Once again thanks for the interview, anything you would like to add?

Bartek: Yeah, whoring for views, subscriptions and likes on social media websites. Check us out on:

Facebook: https://www.facebook.com/wolfrider.band

YouTube: https://www.youtube.com/user/wolfriderofficial

Bandcamp: https://wolfriderband.bandcamp.com/

Goetic Records: http://www.goeticrecords.com/

I want to add that we know that there are bunch of our fans outside Poland, even outside Europe. For those people and many others we have an idea to live stream our gigs on YouTube or other platform – so please, wait for news!

Pete RingMaster

The RingMaster Review 15/12/2014

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Crawling shadows and serpentine seductions: coursing the depths of Sidious with vocalist/guitarist Isfeth.

Sidious © Fabiola Santini

© Fabiola Santini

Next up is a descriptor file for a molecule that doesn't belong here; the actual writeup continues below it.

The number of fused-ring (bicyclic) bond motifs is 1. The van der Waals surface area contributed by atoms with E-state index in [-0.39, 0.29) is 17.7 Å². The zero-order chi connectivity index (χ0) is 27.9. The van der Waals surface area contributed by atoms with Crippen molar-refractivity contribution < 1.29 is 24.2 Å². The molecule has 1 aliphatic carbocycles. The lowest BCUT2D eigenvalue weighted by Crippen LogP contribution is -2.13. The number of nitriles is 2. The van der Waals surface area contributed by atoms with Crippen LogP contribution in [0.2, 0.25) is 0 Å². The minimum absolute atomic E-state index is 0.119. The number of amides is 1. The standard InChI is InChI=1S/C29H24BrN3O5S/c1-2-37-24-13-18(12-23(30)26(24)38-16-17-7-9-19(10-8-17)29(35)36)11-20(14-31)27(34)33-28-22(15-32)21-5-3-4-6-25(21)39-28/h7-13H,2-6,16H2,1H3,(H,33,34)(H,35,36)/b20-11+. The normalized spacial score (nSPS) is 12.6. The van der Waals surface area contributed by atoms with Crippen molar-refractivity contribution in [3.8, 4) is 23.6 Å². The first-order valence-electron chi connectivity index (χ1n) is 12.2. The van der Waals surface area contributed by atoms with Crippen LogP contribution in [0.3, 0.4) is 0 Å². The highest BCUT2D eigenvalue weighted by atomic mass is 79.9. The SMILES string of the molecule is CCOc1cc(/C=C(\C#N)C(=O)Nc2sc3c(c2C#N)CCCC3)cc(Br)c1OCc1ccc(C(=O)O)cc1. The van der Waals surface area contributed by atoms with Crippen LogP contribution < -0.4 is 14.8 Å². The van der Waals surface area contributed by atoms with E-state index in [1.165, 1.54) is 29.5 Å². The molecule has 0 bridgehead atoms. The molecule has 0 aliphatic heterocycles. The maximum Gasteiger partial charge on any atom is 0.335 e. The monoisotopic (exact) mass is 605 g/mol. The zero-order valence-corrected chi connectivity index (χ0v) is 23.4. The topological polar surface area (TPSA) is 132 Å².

The recent release of Revealed in Profane Splendour from British blackened death metallers Sidious, showed that the band’s first EP Ascension to the Throne Ov Self was not just a flash in the fires of hell. It was also compelling evidence that the band had discovered and was exploring even richer depths to their sound and intensive invention. The time between releases also saw the band facing line-up changes whilst forging equally potent heights with its members other projects like Eye Of Solitude. Revealed in Profane Splendour provides an insatiable temptation of sonically carnal and uncompromising raw beauty which skilfully enslaves ears and ignites the imagination. It also sparked a thirst to explore the heart of the band and the corners of their release, so with big thanks to vocalist/guitarist Isfeth we looked at the origins of the band, the impact of the changes within it between release, lyrical inspirations and much more…